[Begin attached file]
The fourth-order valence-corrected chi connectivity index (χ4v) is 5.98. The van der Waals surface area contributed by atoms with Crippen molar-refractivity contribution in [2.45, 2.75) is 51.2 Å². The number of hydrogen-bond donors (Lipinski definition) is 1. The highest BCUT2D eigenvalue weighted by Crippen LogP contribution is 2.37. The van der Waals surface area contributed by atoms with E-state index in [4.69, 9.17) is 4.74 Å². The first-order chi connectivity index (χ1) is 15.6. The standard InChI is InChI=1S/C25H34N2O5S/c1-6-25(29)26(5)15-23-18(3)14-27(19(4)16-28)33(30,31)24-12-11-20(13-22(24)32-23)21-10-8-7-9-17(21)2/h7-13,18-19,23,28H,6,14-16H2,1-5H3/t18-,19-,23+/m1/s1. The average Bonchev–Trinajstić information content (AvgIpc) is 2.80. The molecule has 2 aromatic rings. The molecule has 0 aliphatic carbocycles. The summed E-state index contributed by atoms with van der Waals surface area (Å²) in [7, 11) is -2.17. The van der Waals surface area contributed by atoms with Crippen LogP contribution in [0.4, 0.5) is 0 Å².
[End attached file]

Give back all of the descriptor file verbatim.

The fourth-order valence-corrected chi connectivity index (χ4v) is 5.98. The van der Waals surface area contributed by atoms with Crippen molar-refractivity contribution in [2.45, 2.75) is 51.2 Å². The number of hydrogen-bond donors (Lipinski definition) is 1. The highest BCUT2D eigenvalue weighted by Crippen LogP contribution is 2.37. The van der Waals surface area contributed by atoms with E-state index in [4.69, 9.17) is 4.74 Å². The first-order chi connectivity index (χ1) is 15.6. The standard InChI is InChI=1S/C25H34N2O5S/c1-6-25(29)26(5)15-23-18(3)14-27(19(4)16-28)33(30,31)24-12-11-20(13-22(24)32-23)21-10-8-7-9-17(21)2/h7-13,18-19,23,28H,6,14-16H2,1-5H3/t18-,19-,23+/m1/s1. The average Bonchev–Trinajstić information content (AvgIpc) is 2.80. The molecule has 2 aromatic rings. The molecule has 0 aliphatic carbocycles. The summed E-state index contributed by atoms with van der Waals surface area (Å²) in [7, 11) is -2.17. The van der Waals surface area contributed by atoms with Crippen LogP contribution in [0.4, 0.5) is 0 Å².